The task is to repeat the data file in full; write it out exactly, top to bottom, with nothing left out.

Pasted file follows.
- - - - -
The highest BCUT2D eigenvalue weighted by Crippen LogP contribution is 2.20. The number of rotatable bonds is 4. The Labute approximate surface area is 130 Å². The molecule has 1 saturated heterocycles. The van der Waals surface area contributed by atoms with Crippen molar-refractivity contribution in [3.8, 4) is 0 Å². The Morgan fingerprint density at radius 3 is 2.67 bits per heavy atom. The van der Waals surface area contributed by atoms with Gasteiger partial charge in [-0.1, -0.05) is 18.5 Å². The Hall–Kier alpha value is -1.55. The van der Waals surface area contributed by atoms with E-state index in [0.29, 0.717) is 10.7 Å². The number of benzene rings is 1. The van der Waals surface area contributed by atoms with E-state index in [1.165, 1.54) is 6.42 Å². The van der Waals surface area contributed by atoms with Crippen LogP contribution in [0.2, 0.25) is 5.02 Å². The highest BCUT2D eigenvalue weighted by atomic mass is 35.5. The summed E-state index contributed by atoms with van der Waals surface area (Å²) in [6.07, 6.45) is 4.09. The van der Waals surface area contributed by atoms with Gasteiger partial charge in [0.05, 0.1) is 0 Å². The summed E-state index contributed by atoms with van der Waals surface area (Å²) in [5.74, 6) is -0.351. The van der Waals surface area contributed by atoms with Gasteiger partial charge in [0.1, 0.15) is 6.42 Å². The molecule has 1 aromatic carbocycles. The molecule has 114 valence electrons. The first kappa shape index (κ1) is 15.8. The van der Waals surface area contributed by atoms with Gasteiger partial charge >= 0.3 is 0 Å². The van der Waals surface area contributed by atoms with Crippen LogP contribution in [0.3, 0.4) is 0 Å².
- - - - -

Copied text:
The highest BCUT2D eigenvalue weighted by Crippen LogP contribution is 2.20. The number of rotatable bonds is 4. The Labute approximate surface area is 130 Å². The molecule has 1 saturated heterocycles. The van der Waals surface area contributed by atoms with Crippen molar-refractivity contribution in [3.8, 4) is 0 Å². The Morgan fingerprint density at radius 3 is 2.67 bits per heavy atom. The van der Waals surface area contributed by atoms with Gasteiger partial charge in [-0.1, -0.05) is 18.5 Å². The Hall–Kier alpha value is -1.55. The van der Waals surface area contributed by atoms with E-state index in [0.29, 0.717) is 10.7 Å². The number of benzene rings is 1. The van der Waals surface area contributed by atoms with E-state index in [1.165, 1.54) is 6.42 Å². The van der Waals surface area contributed by atoms with Crippen LogP contribution in [0.2, 0.25) is 5.02 Å². The highest BCUT2D eigenvalue weighted by atomic mass is 35.5. The summed E-state index contributed by atoms with van der Waals surface area (Å²) in [6.07, 6.45) is 4.09. The van der Waals surface area contributed by atoms with Gasteiger partial charge in [0.05, 0.1) is 0 Å². The summed E-state index contributed by atoms with van der Waals surface area (Å²) in [5.74, 6) is -0.351. The van der Waals surface area contributed by atoms with Gasteiger partial charge in [0.1, 0.15) is 6.42 Å². The molecule has 1 aromatic carbocycles. The molecule has 114 valence electrons. The first kappa shape index (κ1) is 15.8. The van der Waals surface area contributed by atoms with Gasteiger partial charge >= 0.3 is 0 Å². The van der Waals surface area contributed by atoms with Crippen LogP contribution in [0.3, 0.4) is 0 Å².